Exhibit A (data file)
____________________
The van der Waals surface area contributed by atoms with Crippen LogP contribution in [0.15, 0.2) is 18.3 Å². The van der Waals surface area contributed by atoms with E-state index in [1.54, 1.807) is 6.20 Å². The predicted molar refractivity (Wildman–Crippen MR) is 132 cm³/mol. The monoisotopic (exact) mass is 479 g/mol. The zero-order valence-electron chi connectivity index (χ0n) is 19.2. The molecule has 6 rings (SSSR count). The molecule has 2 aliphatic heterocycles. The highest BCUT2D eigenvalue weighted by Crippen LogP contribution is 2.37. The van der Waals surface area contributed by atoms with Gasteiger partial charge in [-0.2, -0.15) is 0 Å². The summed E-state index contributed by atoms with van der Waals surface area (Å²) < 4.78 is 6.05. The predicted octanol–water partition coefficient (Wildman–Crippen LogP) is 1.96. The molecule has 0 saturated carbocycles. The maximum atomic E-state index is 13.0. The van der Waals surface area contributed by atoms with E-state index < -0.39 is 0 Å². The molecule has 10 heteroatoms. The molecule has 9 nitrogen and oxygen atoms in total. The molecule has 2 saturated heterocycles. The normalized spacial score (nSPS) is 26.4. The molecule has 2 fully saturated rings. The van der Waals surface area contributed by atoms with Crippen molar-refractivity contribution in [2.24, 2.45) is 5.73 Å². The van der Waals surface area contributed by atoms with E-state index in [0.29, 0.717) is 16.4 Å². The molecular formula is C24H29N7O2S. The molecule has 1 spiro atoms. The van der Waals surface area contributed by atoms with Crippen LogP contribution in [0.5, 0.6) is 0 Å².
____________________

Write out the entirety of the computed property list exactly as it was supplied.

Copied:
The van der Waals surface area contributed by atoms with Crippen LogP contribution in [0.15, 0.2) is 18.3 Å². The van der Waals surface area contributed by atoms with E-state index in [1.54, 1.807) is 6.20 Å². The predicted molar refractivity (Wildman–Crippen MR) is 132 cm³/mol. The monoisotopic (exact) mass is 479 g/mol. The zero-order valence-electron chi connectivity index (χ0n) is 19.2. The molecule has 6 rings (SSSR count). The molecule has 2 aliphatic heterocycles. The highest BCUT2D eigenvalue weighted by Crippen LogP contribution is 2.37. The van der Waals surface area contributed by atoms with Gasteiger partial charge in [-0.2, -0.15) is 0 Å². The summed E-state index contributed by atoms with van der Waals surface area (Å²) < 4.78 is 6.05. The predicted octanol–water partition coefficient (Wildman–Crippen LogP) is 1.96. The molecule has 0 saturated carbocycles. The maximum atomic E-state index is 13.0. The van der Waals surface area contributed by atoms with E-state index < -0.39 is 0 Å². The molecule has 10 heteroatoms. The molecule has 9 nitrogen and oxygen atoms in total. The molecule has 2 saturated heterocycles. The normalized spacial score (nSPS) is 26.4. The molecule has 2 fully saturated rings. The van der Waals surface area contributed by atoms with Crippen molar-refractivity contribution in [2.24, 2.45) is 5.73 Å². The van der Waals surface area contributed by atoms with E-state index in [0.29, 0.717) is 16.4 Å². The molecular formula is C24H29N7O2S. The molecule has 1 spiro atoms. The van der Waals surface area contributed by atoms with Crippen LogP contribution in [0.5, 0.6) is 0 Å².